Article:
Europe is losing ground in the automotive industry. Europe’s share of world car production will fall

The coronavirus pandemic will undoubtedly have a negative impact on European car manufacturers, as well as increasingly stringent emission standards. Will this jeopardize Europe’s position in world car production?

In 2030, Western Europe will account for only five percent of world car production, up from 15 percent last year. European manufacturers, including those from the Czech Republic, will be coping with the effects of the global pandemic and at the same time will have to comply with increasingly strict emission limits, which will lead to more expensive cars. This follows from the KPMG Global Automotive Executive Survey, which was attended by more than 1,100 executive managers from 30 countries, including the Czech Republic.

According to Jan Linhart from KPMG, Europe’s share in ten years may be even smaller due to the significant impact of the pandemic in the region. On the contrary, China, which accounted for 27 percent of production last year, will continue to strengthen.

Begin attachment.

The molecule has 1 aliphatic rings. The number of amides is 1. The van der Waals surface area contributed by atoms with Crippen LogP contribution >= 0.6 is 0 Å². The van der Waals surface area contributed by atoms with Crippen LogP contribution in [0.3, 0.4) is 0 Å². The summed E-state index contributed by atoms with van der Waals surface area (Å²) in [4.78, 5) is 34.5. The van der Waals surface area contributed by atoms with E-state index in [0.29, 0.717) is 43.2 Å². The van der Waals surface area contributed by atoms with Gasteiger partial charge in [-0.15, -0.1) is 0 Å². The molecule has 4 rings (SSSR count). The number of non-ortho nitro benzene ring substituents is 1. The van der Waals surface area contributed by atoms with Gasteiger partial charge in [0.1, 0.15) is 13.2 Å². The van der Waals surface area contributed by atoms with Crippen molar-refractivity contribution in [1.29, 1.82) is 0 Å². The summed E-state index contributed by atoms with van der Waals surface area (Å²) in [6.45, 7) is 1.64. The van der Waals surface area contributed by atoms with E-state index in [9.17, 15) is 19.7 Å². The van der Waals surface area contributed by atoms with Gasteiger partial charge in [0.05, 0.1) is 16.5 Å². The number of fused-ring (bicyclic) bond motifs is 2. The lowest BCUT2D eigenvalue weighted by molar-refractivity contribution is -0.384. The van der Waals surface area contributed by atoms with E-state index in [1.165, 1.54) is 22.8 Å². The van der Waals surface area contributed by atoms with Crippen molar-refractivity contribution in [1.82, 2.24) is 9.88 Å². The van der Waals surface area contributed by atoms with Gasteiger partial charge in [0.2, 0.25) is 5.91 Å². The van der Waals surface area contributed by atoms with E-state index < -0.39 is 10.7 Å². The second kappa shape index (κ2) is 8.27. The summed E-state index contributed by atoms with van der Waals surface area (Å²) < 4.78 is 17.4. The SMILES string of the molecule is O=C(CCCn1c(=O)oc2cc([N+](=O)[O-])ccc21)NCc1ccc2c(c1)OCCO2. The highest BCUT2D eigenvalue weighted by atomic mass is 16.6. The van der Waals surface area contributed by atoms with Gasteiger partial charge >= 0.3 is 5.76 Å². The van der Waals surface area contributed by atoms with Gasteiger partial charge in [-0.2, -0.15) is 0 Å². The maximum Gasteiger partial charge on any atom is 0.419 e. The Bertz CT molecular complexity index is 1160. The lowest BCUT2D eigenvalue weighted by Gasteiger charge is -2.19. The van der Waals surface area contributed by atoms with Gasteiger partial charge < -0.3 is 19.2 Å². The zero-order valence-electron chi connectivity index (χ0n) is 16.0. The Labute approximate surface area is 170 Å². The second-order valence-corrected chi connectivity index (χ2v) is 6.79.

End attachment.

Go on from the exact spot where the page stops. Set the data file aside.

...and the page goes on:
“Europe is in a period of transition to introduce stricter emission limits, which will make cars more expensive. This is another blow that carmakers will find it difficult to cope with. The solution would be to postpone the validity of the new emission limits for several years, negotiations on this option are already underway. The drop can be even more than 30 percent if no measures in the form of postponement of new emission limits or support for the acquisition of new cars are taken, “said Linhart.

The market is awaiting consolidation, thus entering into new partnerships, mergers and acquisitions. Car bosses expect a dramatic reduction in the number of stores by 20 to 30 percent in the future, and the current crisis will accelerate this trend. In addition, more than 80 percent of managers believe that the role of showrooms needs to change as carmakers increasingly rely on digital channels, flexible contracts and data handling.

Not only the ability to recover from the post-covid recession will determine how the carmakers will fare in the long run. Access to natural resources will play a key role. China has the upper hand in this direction, which has at its disposal and controls raw materials for the production of battery cars.

Natural resources and politics will decide which drive to support the carmaker. The leaders of European carmakers are clearly focusing on battery electric cars (83 percent) and hybrid cars (80 percent), North American manufacturers want to continue investing in internal combustion engines (89 percent). This also applies to diesels, which thus remain an alternative in the future.

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